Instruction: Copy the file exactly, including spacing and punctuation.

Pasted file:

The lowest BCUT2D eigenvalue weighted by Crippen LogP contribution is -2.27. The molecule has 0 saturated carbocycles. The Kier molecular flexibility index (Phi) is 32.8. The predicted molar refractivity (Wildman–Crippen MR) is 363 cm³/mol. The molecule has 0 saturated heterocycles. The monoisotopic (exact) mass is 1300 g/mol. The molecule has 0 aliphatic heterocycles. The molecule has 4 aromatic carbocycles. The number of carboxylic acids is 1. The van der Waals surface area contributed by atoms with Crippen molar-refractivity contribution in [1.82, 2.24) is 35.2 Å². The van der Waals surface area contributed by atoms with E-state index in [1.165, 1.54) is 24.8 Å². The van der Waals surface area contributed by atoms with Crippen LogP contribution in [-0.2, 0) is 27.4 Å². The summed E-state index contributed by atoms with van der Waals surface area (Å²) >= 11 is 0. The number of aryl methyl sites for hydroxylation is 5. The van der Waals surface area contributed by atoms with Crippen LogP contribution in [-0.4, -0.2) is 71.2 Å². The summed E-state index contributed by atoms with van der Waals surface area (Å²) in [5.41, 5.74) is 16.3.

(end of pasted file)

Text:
The lowest BCUT2D eigenvalue weighted by Crippen LogP contribution is -2.27. The molecule has 0 saturated carbocycles. The Kier molecular flexibility index (Phi) is 32.8. The predicted molar refractivity (Wildman–Crippen MR) is 363 cm³/mol. The molecule has 0 saturated heterocycles. The monoisotopic (exact) mass is 1300 g/mol. The molecule has 0 aliphatic heterocycles. The molecule has 4 aromatic carbocycles. The number of carboxylic acids is 1. The van der Waals surface area contributed by atoms with Crippen molar-refractivity contribution in [1.82, 2.24) is 35.2 Å². The van der Waals surface area contributed by atoms with E-state index in [1.165, 1.54) is 24.8 Å². The van der Waals surface area contributed by atoms with Crippen LogP contribution in [-0.2, 0) is 27.4 Å². The summed E-state index contributed by atoms with van der Waals surface area (Å²) >= 11 is 0. The number of aryl methyl sites for hydroxylation is 5. The van der Waals surface area contributed by atoms with Crippen LogP contribution in [-0.4, -0.2) is 71.2 Å². The summed E-state index contributed by atoms with van der Waals surface area (Å²) in [5.41, 5.74) is 16.3.